Developmental changes in synaptic membrane order: A comparison of regions in the rat brain

Scott L. Rauch, Robert J. Hitzemann

Research output: Contribution to journalArticle

10 Scopus citations

Abstract

Developmental changes in synaptic membrane order were followed in 5 regions of the rat brain, the cortex (Cx), cerebellum (Cb), brainstem (BS), lateral subcortex (LSCx) and midline subcortex (MSCx). Membrane order was assessed by the fluorescence polarization technique, using 1,6-diphenyl-1,3,5-hexatriene (DPH) as the probe. The results illustrate that the developmental increase in membrane order proceeds from caudal to rostral brain regions. Thus, at the earliest time point examined (day 3) steady-state anisotropy (rs) in the BS was significantly higher than in the Cx and reached adult values by day 14 while the Cx values were still significantly less than the adult value even at day 30. The thermotropic behavior of the membranes was investigated over the range of 20-37 °C. The Arrhenius slopes among the Cx, BS, LSCx and MSCx were similar across all ages studied, suggesting that the developmental increase in order primarily results from a change in entropy. In contrast, the Arrhenius slopes for the Cb increase > 100% during development, suggesting that a change in enthalpy is important for the increase in membrane order. Multilamellar liposomes prepared from membrane lipid extracts generally showed the same developmental changes in order as the intact membranes. These data indicate that the increase in membrane order results from a marked change in bulk lipid composition rather than a secondary lipid matrix change (e.g. in membrane asymmetry) and/or from the developmental increase in the protein/lipid ratio.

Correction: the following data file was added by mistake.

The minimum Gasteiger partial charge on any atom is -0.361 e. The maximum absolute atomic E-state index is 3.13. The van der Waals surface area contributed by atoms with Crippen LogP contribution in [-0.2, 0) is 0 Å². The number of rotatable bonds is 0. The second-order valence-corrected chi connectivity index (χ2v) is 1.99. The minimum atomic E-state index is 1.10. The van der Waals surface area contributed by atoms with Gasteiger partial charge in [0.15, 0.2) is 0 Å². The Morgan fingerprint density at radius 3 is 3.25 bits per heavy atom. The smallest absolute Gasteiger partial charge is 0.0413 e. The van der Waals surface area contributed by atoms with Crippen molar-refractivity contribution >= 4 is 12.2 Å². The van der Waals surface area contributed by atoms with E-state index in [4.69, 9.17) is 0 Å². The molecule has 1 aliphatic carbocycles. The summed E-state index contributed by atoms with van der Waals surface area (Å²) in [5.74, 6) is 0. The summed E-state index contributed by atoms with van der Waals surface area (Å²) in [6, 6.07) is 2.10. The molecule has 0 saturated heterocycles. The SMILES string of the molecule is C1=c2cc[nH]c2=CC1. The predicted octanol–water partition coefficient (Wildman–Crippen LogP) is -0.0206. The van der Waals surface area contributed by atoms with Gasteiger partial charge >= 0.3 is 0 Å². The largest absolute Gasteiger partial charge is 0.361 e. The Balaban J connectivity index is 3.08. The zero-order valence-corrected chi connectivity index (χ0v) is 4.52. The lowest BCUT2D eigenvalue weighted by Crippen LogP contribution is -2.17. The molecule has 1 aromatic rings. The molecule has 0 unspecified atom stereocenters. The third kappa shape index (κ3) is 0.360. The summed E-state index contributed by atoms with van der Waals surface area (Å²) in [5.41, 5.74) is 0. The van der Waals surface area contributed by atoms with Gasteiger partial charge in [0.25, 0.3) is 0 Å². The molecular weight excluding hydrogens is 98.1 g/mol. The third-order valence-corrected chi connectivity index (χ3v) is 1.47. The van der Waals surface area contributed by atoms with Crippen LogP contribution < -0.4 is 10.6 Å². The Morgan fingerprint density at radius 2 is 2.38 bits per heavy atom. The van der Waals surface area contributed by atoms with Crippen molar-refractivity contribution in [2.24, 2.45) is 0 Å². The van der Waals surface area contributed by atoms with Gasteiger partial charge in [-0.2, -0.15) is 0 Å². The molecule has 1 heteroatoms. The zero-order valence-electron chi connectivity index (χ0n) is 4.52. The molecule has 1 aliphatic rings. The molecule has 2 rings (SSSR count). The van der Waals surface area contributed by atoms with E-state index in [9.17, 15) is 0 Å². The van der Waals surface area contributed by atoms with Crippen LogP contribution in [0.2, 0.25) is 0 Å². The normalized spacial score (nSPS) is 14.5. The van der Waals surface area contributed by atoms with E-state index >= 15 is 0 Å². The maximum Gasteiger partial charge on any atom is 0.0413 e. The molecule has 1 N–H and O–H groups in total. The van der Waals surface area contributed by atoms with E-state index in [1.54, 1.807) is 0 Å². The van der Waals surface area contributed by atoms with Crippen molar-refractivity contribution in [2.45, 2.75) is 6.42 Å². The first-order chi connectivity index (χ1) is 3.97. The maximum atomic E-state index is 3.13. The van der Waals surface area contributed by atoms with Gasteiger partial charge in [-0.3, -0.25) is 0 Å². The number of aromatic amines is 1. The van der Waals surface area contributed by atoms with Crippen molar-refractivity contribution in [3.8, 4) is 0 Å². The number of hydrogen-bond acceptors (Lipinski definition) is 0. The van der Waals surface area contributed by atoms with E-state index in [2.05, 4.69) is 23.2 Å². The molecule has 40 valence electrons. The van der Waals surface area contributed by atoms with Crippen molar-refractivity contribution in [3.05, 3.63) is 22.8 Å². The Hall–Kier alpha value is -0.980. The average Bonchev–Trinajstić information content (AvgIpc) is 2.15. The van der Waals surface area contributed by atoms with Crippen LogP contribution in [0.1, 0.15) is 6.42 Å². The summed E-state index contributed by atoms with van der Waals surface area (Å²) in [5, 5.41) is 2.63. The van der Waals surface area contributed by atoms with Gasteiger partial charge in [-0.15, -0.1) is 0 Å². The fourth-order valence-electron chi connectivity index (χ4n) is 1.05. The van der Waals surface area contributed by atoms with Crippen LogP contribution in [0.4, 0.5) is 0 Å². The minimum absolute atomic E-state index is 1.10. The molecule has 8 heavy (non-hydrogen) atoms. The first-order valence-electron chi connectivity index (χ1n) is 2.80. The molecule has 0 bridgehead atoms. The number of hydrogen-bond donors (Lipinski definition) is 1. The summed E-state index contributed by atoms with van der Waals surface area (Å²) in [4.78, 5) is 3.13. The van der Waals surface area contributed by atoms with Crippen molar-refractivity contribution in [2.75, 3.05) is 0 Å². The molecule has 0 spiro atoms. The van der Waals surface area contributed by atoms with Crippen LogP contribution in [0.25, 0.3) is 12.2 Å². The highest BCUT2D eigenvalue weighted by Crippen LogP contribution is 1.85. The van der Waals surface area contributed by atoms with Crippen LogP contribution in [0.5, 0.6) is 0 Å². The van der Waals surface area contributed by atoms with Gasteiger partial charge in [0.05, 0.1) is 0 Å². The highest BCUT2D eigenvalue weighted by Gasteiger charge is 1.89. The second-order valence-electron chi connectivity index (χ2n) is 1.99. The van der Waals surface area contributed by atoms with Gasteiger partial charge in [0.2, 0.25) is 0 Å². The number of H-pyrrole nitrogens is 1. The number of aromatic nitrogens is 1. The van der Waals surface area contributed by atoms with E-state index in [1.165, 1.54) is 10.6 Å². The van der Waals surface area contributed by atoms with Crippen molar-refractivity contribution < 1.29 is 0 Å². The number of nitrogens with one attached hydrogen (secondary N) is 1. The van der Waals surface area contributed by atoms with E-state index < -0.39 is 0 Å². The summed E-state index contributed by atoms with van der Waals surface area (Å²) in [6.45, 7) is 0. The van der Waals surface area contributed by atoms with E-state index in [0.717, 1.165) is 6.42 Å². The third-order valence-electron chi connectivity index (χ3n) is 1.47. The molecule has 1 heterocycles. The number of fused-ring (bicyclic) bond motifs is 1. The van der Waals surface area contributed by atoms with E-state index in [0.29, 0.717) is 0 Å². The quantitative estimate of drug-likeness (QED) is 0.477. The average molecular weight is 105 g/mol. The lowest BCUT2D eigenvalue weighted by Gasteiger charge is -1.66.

Original languageEnglish (US)
Pages (from-to)221-227
Number of pages7
JournalDevelopmental Brain Research
Volume26
Issue number2
DOIs
StatePublished - May 1986

Keywords

  • development
  • fluidity
  • fluorescence polarization
  • lipid
  • membrane order
  • synaptic membrane

ASJC Scopus subject areas

  • Developmental Neuroscience
  • Developmental Biology

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